The initial movement begins when the ball goes from player 1 to 3 on the wing. Player 5 will be straddling the first lane marker and then the opposite post is sprinting hard to the short corner area with his/her backside facing the baseline. Be in a position to get off a quick shot or drive it to the basket.
However, let’s say we don’t have anything on the mid-post or short corner. Well, the ball is then reversed back to the 1, the post player steps in hard in the lane and looks for the ball. On ball reversal from 1 to 2, the short corner will assume the post position on the ball side. So upon reversal now, the 5 is sprinting to the short corner, and the 4 is coming hard to straddle the first lane marker. That continuity will continue.
Live on the court: In the video clip below, notice all of the good ball fakes, shot fakes, and hard sprints to the short corner. Everything is crisp and clean. This is the basic continuity of the offense.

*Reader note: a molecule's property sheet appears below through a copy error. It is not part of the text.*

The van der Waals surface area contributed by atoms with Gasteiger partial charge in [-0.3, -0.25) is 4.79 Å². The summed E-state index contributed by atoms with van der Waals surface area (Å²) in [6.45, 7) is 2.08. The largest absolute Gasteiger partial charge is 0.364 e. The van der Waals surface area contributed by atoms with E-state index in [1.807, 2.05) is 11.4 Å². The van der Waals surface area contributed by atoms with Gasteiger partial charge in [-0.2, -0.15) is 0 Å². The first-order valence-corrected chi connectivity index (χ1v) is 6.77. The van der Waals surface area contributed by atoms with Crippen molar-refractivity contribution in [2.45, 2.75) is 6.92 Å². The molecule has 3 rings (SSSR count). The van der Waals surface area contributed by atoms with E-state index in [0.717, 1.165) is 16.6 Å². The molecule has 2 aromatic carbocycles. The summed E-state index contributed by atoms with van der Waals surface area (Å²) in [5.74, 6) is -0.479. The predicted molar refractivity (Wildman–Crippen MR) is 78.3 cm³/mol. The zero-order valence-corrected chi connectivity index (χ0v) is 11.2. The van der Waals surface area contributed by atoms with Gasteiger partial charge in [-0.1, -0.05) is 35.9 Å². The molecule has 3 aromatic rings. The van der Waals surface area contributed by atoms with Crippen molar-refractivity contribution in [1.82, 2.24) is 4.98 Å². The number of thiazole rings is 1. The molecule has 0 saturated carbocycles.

Short Corner Mid Post
Now let’s take the offense one step further. So what can happen when the ball is entered to the short corner? Let’s start with the ball in player 2’s hands on the left side. 5 is in the short corner position. 4 is mid-post. 1 is at the top and 3 is on the opposite wing.
The goal for player 2 is to catch it low enough where the bottom defender must step up to guard him. We call this dragging the defender up to the T. The biggest thing you can do in a zone offense is have one defender have to guard two players. This will stretch the defense.
From here, the first option is for a pass to 5 and he will catch the ball with his/her backside parallel to the baseline. This player will catch and step through the move and go right at the rim.